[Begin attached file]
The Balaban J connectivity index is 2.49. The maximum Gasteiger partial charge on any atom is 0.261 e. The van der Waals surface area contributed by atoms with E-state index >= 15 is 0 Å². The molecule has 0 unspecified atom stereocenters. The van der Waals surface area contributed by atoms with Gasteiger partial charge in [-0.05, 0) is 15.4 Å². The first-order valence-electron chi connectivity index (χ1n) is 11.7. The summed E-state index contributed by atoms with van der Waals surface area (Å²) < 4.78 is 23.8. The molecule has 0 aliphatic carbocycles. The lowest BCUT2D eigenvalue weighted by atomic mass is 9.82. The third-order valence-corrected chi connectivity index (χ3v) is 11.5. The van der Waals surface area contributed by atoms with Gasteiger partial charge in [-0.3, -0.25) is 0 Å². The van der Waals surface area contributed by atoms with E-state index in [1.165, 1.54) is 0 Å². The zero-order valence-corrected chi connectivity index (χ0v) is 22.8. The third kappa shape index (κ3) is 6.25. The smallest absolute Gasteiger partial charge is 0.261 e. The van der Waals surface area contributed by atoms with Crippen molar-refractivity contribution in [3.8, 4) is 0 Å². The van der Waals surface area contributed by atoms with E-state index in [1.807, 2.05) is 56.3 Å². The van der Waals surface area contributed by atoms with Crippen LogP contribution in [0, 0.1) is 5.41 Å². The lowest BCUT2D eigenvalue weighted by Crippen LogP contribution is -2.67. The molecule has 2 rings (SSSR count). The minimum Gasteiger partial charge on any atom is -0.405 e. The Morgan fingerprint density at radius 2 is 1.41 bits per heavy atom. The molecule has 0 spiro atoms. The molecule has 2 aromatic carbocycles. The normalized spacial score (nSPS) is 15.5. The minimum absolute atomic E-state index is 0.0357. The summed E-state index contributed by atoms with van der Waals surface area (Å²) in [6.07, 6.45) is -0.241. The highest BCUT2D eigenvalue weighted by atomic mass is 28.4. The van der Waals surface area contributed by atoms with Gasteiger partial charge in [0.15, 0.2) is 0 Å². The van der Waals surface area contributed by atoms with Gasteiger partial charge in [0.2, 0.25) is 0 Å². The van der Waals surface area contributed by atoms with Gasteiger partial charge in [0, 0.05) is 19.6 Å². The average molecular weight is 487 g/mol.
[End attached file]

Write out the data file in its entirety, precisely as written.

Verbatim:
The Balaban J connectivity index is 2.49. The maximum Gasteiger partial charge on any atom is 0.261 e. The van der Waals surface area contributed by atoms with E-state index >= 15 is 0 Å². The molecule has 0 unspecified atom stereocenters. The van der Waals surface area contributed by atoms with Gasteiger partial charge in [-0.05, 0) is 15.4 Å². The first-order valence-electron chi connectivity index (χ1n) is 11.7. The summed E-state index contributed by atoms with van der Waals surface area (Å²) < 4.78 is 23.8. The molecule has 0 aliphatic carbocycles. The lowest BCUT2D eigenvalue weighted by atomic mass is 9.82. The third-order valence-corrected chi connectivity index (χ3v) is 11.5. The van der Waals surface area contributed by atoms with Gasteiger partial charge in [-0.3, -0.25) is 0 Å². The van der Waals surface area contributed by atoms with E-state index in [1.165, 1.54) is 0 Å². The zero-order valence-corrected chi connectivity index (χ0v) is 22.8. The third kappa shape index (κ3) is 6.25. The smallest absolute Gasteiger partial charge is 0.261 e. The van der Waals surface area contributed by atoms with Crippen molar-refractivity contribution in [3.8, 4) is 0 Å². The van der Waals surface area contributed by atoms with E-state index in [1.807, 2.05) is 56.3 Å². The van der Waals surface area contributed by atoms with Crippen LogP contribution in [0, 0.1) is 5.41 Å². The lowest BCUT2D eigenvalue weighted by Crippen LogP contribution is -2.67. The molecule has 2 rings (SSSR count). The minimum Gasteiger partial charge on any atom is -0.405 e. The Morgan fingerprint density at radius 2 is 1.41 bits per heavy atom. The molecule has 0 spiro atoms. The molecule has 2 aromatic carbocycles. The normalized spacial score (nSPS) is 15.5. The minimum absolute atomic E-state index is 0.0357. The summed E-state index contributed by atoms with van der Waals surface area (Å²) in [6.07, 6.45) is -0.241. The highest BCUT2D eigenvalue weighted by atomic mass is 28.4. The van der Waals surface area contributed by atoms with Gasteiger partial charge in [0.15, 0.2) is 0 Å². The van der Waals surface area contributed by atoms with Gasteiger partial charge in [0.2, 0.25) is 0 Å². The van der Waals surface area contributed by atoms with Gasteiger partial charge in [0, 0.05) is 19.6 Å². The average molecular weight is 487 g/mol.